Substandard building work causes carbon monoxide leak
By Katie Anderson on July 17, 2012
A Hertfordshire couple has criticised housing developer Taylor Wimpey after being exposed to dangerous levels of carbon monoxide.
Gerald and Doreen Lee bought their new-build home in Winthorpe Gardens, Borehamwood, just five years ago. Regrettably, Taylor Wimpey had neglected to install the correct flue for the central heating boiler, meaning that carbon monoxide leaked into the property.
During a routine inspection of the property last week, Taylor Wimpey discovered the mistake. Engineers disabled the boiler and ordered new parts to correct the installation error. Unfortunately for Mr and Mrs Lee, who were told they would be without heating and hot water for up to two weeks, the damage might already have been done.
The couple were tested for carbon monoxide poisoning last week and blood tests revealed low levels of the gas in their system.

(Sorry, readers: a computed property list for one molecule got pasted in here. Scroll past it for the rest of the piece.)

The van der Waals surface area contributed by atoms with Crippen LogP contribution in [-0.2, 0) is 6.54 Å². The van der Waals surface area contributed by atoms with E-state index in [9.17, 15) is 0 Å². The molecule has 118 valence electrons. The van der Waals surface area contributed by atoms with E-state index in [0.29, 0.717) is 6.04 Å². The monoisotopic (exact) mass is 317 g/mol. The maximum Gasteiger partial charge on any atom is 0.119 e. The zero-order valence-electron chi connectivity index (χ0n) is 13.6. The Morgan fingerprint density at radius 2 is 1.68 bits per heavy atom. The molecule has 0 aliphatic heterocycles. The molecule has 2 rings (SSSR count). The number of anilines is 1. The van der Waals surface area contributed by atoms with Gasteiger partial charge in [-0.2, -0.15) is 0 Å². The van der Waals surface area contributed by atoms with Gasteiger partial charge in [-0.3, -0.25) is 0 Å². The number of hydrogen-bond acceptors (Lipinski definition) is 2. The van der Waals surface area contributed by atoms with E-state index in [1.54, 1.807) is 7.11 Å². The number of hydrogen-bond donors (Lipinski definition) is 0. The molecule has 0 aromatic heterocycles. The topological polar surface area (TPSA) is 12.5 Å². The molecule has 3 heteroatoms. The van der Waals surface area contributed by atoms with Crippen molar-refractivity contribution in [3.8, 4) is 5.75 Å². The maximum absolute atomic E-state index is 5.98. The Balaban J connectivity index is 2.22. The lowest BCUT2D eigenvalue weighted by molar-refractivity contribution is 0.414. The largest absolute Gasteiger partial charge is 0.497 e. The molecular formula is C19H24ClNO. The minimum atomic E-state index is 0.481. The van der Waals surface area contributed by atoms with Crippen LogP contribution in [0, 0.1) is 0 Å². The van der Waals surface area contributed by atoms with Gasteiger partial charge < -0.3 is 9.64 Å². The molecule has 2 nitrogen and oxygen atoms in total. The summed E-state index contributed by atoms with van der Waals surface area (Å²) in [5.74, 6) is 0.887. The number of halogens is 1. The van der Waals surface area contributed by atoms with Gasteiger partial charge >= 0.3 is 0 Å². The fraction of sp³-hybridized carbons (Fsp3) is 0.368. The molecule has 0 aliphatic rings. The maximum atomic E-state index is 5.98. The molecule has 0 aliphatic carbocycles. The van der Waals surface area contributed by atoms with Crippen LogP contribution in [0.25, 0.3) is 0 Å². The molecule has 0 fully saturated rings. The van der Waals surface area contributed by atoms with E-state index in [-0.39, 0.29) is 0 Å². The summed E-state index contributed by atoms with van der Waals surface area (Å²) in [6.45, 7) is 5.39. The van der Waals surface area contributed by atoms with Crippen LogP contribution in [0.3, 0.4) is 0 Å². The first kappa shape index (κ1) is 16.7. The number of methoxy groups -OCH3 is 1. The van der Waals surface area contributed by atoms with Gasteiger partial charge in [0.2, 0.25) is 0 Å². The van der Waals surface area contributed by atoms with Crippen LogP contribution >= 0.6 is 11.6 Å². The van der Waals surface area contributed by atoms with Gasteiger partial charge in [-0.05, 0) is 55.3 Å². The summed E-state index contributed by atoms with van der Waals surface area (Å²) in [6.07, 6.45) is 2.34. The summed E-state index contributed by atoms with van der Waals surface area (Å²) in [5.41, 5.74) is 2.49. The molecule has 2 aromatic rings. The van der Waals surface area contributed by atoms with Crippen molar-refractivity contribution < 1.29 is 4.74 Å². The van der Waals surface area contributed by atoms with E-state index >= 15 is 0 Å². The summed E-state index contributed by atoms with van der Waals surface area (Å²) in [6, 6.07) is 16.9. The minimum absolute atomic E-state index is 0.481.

78-year-old Mr Lee, who suffered a stroke in 2011, explained: “Recently, I have been getting dizzy in the morning and often feel nauseous, but I just attributed it to old age. Now I’ve realised it fits the symptoms of low level carbon monoxide poisoning perfectly – and that’s a very scary thought”.
Mrs Lee, 74, added: “I am constantly scared now. It’s a very dangerous thing to be exposed to, so I am now just terrified”. Mrs Lee went on to remark that she and her husband no longer feel safe in the property. She also criticised Taylor Wimpey for failing to resolve the problem in good time.
According to the Gas Safety Trust, 25 people died from carbon monoxide poisoning in 2010/2011. The number of fatalities caused by exposure to the gas is on the rise, but non-fatal exposures have declined in recent years. Devon, Somerset and Staffordshire are among the most dangerous places in Britain for carbon monoxide exposure.
The Gas Safety Trust also revealed in a report last year that people aged over seventy are up to five times more likely to die as a result of carbon monoxide poisoning than any other age group. The report identified financial constraints as the main cause of carbon monoxide exposure. In Mr and Mrs Lee’s case, however, the problem appears to have been caused by substandard building work. It is not known whether the property had a carbon monoxide alarm fitted.